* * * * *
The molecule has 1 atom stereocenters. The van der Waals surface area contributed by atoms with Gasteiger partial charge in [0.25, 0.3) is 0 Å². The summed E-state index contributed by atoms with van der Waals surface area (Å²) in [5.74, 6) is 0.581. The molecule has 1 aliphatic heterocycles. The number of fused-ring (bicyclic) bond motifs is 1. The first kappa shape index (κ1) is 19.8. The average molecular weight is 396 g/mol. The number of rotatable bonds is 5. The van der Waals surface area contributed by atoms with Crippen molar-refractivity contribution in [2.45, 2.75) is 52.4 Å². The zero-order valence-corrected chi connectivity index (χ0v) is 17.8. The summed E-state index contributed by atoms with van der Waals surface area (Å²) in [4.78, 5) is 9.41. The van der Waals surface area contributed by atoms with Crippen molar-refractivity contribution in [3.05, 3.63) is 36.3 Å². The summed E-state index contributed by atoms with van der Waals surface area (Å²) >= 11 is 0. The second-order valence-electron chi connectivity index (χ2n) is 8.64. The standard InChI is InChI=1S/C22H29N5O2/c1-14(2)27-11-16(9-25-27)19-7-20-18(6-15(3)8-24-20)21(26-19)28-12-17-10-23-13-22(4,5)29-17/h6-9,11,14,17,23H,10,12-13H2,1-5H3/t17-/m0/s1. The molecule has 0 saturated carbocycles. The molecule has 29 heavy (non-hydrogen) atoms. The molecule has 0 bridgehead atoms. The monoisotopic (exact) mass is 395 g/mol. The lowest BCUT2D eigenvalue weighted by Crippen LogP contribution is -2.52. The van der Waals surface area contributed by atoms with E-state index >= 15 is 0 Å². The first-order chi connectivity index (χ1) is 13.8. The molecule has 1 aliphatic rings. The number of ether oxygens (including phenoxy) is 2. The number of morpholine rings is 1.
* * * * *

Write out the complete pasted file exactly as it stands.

The molecule has 1 atom stereocenters. The van der Waals surface area contributed by atoms with Gasteiger partial charge in [0.25, 0.3) is 0 Å². The summed E-state index contributed by atoms with van der Waals surface area (Å²) in [5.74, 6) is 0.581. The molecule has 1 aliphatic heterocycles. The number of fused-ring (bicyclic) bond motifs is 1. The first kappa shape index (κ1) is 19.8. The average molecular weight is 396 g/mol. The number of rotatable bonds is 5. The van der Waals surface area contributed by atoms with Crippen molar-refractivity contribution in [2.45, 2.75) is 52.4 Å². The zero-order valence-corrected chi connectivity index (χ0v) is 17.8. The summed E-state index contributed by atoms with van der Waals surface area (Å²) in [4.78, 5) is 9.41. The van der Waals surface area contributed by atoms with Crippen molar-refractivity contribution in [3.05, 3.63) is 36.3 Å². The summed E-state index contributed by atoms with van der Waals surface area (Å²) >= 11 is 0. The second-order valence-electron chi connectivity index (χ2n) is 8.64. The standard InChI is InChI=1S/C22H29N5O2/c1-14(2)27-11-16(9-25-27)19-7-20-18(6-15(3)8-24-20)21(26-19)28-12-17-10-23-13-22(4,5)29-17/h6-9,11,14,17,23H,10,12-13H2,1-5H3/t17-/m0/s1. The molecule has 0 saturated carbocycles. The molecule has 29 heavy (non-hydrogen) atoms. The molecule has 0 bridgehead atoms. The monoisotopic (exact) mass is 395 g/mol. The lowest BCUT2D eigenvalue weighted by Crippen LogP contribution is -2.52. The van der Waals surface area contributed by atoms with E-state index >= 15 is 0 Å². The first-order chi connectivity index (χ1) is 13.8. The molecule has 1 aliphatic rings. The number of ether oxygens (including phenoxy) is 2. The number of morpholine rings is 1.